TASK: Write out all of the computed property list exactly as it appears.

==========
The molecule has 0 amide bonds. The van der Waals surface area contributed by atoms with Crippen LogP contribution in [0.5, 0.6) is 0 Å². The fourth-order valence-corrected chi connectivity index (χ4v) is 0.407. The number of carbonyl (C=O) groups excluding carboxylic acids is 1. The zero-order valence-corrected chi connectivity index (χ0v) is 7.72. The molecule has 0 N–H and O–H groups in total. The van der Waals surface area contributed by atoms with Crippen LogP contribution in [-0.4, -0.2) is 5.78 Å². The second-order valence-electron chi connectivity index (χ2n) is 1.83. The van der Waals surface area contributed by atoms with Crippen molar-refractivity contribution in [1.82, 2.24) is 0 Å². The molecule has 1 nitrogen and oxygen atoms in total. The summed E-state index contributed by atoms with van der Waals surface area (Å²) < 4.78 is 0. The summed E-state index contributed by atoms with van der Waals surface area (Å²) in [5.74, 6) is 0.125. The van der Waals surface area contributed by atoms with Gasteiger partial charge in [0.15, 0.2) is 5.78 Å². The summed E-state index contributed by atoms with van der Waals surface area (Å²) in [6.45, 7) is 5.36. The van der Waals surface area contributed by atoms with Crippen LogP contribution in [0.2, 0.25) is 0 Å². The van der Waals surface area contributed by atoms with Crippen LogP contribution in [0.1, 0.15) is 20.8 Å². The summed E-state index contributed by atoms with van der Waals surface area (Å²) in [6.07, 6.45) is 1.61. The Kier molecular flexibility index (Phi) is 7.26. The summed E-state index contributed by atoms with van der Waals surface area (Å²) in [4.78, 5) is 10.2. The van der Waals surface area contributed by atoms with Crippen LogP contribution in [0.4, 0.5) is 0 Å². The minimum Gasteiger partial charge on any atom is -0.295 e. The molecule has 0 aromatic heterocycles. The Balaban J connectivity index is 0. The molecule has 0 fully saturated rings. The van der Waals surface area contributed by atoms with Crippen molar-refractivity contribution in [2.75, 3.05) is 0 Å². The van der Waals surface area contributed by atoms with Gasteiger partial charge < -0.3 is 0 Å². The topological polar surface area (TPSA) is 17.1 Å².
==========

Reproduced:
The molecule has 0 amide bonds. The van der Waals surface area contributed by atoms with Crippen LogP contribution in [0.5, 0.6) is 0 Å². The fourth-order valence-corrected chi connectivity index (χ4v) is 0.407. The number of carbonyl (C=O) groups excluding carboxylic acids is 1. The zero-order valence-corrected chi connectivity index (χ0v) is 7.72. The molecule has 0 N–H and O–H groups in total. The van der Waals surface area contributed by atoms with Crippen LogP contribution in [-0.4, -0.2) is 5.78 Å². The second-order valence-electron chi connectivity index (χ2n) is 1.83. The van der Waals surface area contributed by atoms with Crippen molar-refractivity contribution in [1.82, 2.24) is 0 Å². The molecule has 1 nitrogen and oxygen atoms in total. The summed E-state index contributed by atoms with van der Waals surface area (Å²) < 4.78 is 0. The summed E-state index contributed by atoms with van der Waals surface area (Å²) in [5.74, 6) is 0.125. The van der Waals surface area contributed by atoms with Gasteiger partial charge in [0.15, 0.2) is 5.78 Å². The summed E-state index contributed by atoms with van der Waals surface area (Å²) in [6.45, 7) is 5.36. The van der Waals surface area contributed by atoms with Crippen LogP contribution in [0.2, 0.25) is 0 Å². The van der Waals surface area contributed by atoms with Crippen LogP contribution in [0.1, 0.15) is 20.8 Å². The summed E-state index contributed by atoms with van der Waals surface area (Å²) in [6.07, 6.45) is 1.61. The Kier molecular flexibility index (Phi) is 7.26. The summed E-state index contributed by atoms with van der Waals surface area (Å²) in [4.78, 5) is 10.2. The van der Waals surface area contributed by atoms with Crippen LogP contribution in [0.4, 0.5) is 0 Å². The minimum Gasteiger partial charge on any atom is -0.295 e. The molecule has 0 aromatic heterocycles. The Balaban J connectivity index is 0. The molecule has 0 fully saturated rings. The van der Waals surface area contributed by atoms with Crippen molar-refractivity contribution in [2.75, 3.05) is 0 Å². The van der Waals surface area contributed by atoms with Gasteiger partial charge < -0.3 is 0 Å². The topological polar surface area (TPSA) is 17.1 Å².